“In Hacking for Defense, the point isn’t just to create a company, you just need to solve the problem. But we were talking to users, and the current devices weren’t really meeting their needs for the tactical applications, so we decided we were going to solve this problem,” explained Lacy. They formed Lumineye shortly after completing the H4D program in April 2017.
NEVER GIVE UP
When xTechSearch launched its first iteration in 2018, it received more than 340 proposals, including one from Lumineye. During xTechSearch 1.0, the company made it to Phase II and was invited to conduct a live technology pitch to a judging panel of Army experts. That panel did not select Lumineye to advance further in the competition.
Instead of giving up, Lumineye used the feedback from the judges and applied for xTechSearch 2.0 with an improved pitch and a prototype they created with the funds they received from xTechSearch 1.0. “We knew immediately when we got done with 1.0 that we were going to apply for 2.0 again,” said Lacy.
When Lumineye entered xTechSearch 2.0, the team members incorporated improvements to their technology concept and took a different approach during their pitch events, explaining how they learned where their technology could fit within larger Army systems and integrate with other fielded products. They impressed the judges during each phase of the competition, and received valuable feedback and contact information to connect with collaborators and stakeholders to continue developing their product. They also participated in the Y Combinator program, which gave them additional funding opportunities as well as the ability to further develop their technology concept to be presented during Phase IV.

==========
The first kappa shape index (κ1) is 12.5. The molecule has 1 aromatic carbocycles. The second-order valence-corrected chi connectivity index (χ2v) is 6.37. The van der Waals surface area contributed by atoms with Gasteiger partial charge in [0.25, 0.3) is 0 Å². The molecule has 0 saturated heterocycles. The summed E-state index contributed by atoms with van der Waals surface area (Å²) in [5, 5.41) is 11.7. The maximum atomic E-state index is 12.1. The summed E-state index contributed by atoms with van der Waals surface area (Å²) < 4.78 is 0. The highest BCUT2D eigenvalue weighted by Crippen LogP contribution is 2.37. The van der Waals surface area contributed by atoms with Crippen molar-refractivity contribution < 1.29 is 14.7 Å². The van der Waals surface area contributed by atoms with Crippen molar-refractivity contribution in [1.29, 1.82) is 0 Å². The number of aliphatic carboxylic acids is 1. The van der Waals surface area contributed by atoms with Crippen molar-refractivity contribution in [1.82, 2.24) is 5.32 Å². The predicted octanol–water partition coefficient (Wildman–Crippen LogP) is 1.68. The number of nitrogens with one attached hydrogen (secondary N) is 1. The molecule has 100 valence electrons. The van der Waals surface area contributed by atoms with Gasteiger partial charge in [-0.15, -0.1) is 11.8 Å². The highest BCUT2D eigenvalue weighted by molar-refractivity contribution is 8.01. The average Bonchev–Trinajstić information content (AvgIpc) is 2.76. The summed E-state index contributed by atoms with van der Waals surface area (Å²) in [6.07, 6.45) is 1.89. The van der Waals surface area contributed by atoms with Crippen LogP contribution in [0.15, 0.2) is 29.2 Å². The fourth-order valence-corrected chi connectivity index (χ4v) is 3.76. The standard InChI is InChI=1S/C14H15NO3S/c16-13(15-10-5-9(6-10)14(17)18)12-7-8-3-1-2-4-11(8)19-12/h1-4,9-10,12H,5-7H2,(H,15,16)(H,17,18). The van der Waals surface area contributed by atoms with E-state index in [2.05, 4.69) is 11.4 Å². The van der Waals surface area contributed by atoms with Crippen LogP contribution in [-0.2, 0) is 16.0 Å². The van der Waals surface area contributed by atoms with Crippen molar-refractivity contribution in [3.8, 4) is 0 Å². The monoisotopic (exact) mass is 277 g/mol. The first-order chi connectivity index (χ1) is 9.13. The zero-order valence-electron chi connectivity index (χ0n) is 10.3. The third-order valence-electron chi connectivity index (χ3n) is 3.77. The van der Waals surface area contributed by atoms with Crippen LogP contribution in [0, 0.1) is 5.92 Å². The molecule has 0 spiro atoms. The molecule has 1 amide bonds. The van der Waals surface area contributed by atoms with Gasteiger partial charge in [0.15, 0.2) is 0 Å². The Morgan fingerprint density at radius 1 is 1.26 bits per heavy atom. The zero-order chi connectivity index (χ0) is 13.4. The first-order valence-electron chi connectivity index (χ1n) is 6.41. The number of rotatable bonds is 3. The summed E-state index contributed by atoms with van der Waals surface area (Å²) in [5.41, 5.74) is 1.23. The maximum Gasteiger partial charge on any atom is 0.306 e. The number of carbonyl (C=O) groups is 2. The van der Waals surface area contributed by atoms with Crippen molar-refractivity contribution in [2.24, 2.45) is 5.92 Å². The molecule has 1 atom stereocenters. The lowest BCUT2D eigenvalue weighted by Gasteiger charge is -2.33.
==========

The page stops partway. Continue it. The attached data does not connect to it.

At the conclusion of xTechSearch 2.0, Lumineye was awarded the grand prize of $250,000, bringing their xTechSearch winnings to $385,000, all of which will be used to help create a product that can solve one of the Army’s most critical challenges and provide a safer solution for warfighters.
In addition to xTechSearch, Lumineye also participated in the Army SBIR 19.2 “Expeditionary Technology (xTechSearch) Dual-Use Technologies Applicable to Army Modernization Priority Areas,” and was selected as a winner in Phase I. The company will receive $110,000 over a six-month period to continue the research and development into the technical merit, feasibility and commercial potential for their technology.
Lumineye team members are now actively looking for additional opportunities to receive feedback and funding for their technology concept. They have been speaking and meeting with Army leaders who are interested in using their technology, and xTechSearch maintains contact with Lumineye to ensure that they are able to make the right connections within the Army. The company is looking to get to a point over the next five to 10 years where its product is available to all first responders and warfighters.
This article is published in the Winter 2020 issue of Army AL&T magazine.